1st Edition

Accounting Thought and Practice Reform Ray Chambers’ Odyssey

    310 Pages
    by Routledge

    310 Pages
    by Routledge

    Raymond John Chambers was born just over a century ago on 16 November 1917. It is more than fifty years since his first classic, Accounting, Evaluation and Economic Behavior, was published, more than forty since Securities and Obscurities: Reform of the Law of Company Accounts (republished in 1980 as Accounting in Disarray) and over twenty since the unique An Accounting Thesaurus: Five Hundred Years of Accounting. They are drawn upon extensively in this biography of Chambers’ intellectual contributions, as are other of his published works. Importantly, we also analyze archival correspondence not previously examined.

    While Chambers provided several bibliographical summaries of his work, without the benefits of reviewing and interspersing the text with correspondence materials from the Chambers Archive this study would lack an appreciation of the impact of his early childhood, and nuances related to his practical (including numerous consultancies) and academic experiences. The ‘semi-biographical narrative’ codifies article and editorial length exercises by the authors drawing on parts of the archive related to theory development, measurement and communication. Other parts are also examined. This allows us to respond to those critics who claim his reforms were naive. They further reveal a man of theory and practice, whose theoretical ideas were solidly grounded on observations from his myriad interests and experiences. Many of his practical experiences have not been examined previously. This approach and the first book-length biography differentiates this work from earlier analyses of Chambers’ contribution to the accounting literature.

    We provide evidence to support the continued push for the reforms he proposed to accepted accounting thought and practice to ensure accounting is the serviceable technology so admired by Pacioli, Da Vinci and many other Renaissance pioneers. It will be of interest to researchers, educators, practitioners and regulators alike.

    1 Growing up: Life on the Fringe – Rebutting Groupthink

    2 Chambers the Man

    3 Historian: Past, Present, Future

    4 Archivist: Classifying, Searching for Order

    5 Management Educator

    6 Theoretician: New System of Accounting – CoCoA

    7 Practitioner: Theoretician-Cum-Practitioner

    8 Reformer of Corporate Financial Reporting

    9 Unfinished Business


    Frank Clarke is Emeritus Professor of Accounting at The University of Newcastle (Australia) and Honorary Professor of Accounting at The University of Sydney, Australia.

    Graeme Dean is Emeritus Professor at Sydney University, Australia.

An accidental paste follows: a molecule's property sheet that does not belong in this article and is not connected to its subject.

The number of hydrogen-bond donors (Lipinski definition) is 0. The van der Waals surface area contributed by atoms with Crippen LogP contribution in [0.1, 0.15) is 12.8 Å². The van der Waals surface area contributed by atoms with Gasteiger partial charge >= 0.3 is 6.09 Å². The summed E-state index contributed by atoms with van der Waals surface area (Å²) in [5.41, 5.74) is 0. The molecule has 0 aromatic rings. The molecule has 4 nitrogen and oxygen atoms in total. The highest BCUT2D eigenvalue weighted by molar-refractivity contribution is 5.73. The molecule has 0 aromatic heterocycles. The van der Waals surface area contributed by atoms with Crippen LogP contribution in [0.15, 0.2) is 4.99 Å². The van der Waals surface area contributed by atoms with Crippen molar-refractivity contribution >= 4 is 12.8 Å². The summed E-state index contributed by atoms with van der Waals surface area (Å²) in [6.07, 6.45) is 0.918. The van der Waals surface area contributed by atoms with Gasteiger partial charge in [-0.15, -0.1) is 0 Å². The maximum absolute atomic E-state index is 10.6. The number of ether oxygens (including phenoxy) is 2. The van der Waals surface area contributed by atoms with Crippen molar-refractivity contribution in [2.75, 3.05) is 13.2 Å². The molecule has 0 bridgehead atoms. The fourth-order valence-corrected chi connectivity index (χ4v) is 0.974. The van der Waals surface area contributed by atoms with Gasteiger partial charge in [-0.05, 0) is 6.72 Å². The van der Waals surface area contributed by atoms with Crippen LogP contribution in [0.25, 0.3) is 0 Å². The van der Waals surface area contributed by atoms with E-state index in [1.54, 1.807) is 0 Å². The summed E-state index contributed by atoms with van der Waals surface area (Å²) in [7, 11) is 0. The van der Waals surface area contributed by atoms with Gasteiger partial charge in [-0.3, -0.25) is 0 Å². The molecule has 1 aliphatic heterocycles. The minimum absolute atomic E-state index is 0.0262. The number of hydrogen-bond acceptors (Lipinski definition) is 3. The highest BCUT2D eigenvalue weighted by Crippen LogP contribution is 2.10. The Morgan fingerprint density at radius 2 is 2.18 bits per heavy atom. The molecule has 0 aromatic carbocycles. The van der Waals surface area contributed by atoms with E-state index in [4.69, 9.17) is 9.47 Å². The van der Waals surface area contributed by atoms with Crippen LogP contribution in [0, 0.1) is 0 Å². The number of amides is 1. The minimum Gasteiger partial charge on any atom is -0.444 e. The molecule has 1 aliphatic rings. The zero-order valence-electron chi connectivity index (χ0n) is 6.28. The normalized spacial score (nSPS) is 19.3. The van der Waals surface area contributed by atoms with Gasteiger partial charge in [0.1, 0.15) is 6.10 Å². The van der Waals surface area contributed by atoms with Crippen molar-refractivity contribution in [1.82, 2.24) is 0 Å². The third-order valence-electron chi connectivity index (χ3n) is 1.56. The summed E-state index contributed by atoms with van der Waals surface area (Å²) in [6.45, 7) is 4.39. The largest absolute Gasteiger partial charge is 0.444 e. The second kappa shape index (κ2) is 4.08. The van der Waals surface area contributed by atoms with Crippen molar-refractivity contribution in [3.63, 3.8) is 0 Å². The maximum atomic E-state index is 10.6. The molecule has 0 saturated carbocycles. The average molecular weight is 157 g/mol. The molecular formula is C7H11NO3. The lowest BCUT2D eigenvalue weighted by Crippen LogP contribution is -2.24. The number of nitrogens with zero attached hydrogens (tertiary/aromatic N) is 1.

Martin Persson is the J. J. Wettlaufer Faculty Fellow and an Assistant Professor of Managerial Accounting and Control at the Ivey Business School, Canada.



    "This book is a sympathetic portrait of one of the outstanding accounting thinkers of the twentieth century, offering new insights, from original sources, into his astonishingly varied interests and activities"

    Professor Geoffrey Whittington, Cambridge University, U.K.

    ‘Ray Chambers’ Odyssey is a crucial component of the history of accounting thought and your account is both appropriately sympathetic and highly illuminating. So congratulations to you and your co-authors.

    -Phil Brown, UWA Professor Emeritus of Accounting

    ‘The details and evidentiary matter are based upon a source archival project which is the model for what other universities and faculties should seek to establish in order to preserve significant contributions to our discipline's intellectual heritage, and its origins, in cases such as those involving a leading thinker of an age. That alone is a significant take away from the manuscript.’

    - Gary Previts, South Western University Professor of Accounting

    "Written by our academic colleagues Frank Clarke, Graeme Dean and Martin Persson, this book outlines the history of Ray Chamber’s contributions across many dimensions, insightfully using original sources."

    - Phil Hancock, Professor of accounting UWA

    "This well researched scholarly work demonstrates an extensive use and interpretation of a little known archival collection. The use of the personal archive of Professor Ray Chambers, the foundation Professor of Accounting at the University of Sydney, enables the authors to present Chambers’ own voice and comments on his experiences and the development of accounting in Australia. The archives are not used as mere illustrations, but are key to the arguments presented by the authors."

    -Judges’ Citation, ASA Awards ceremony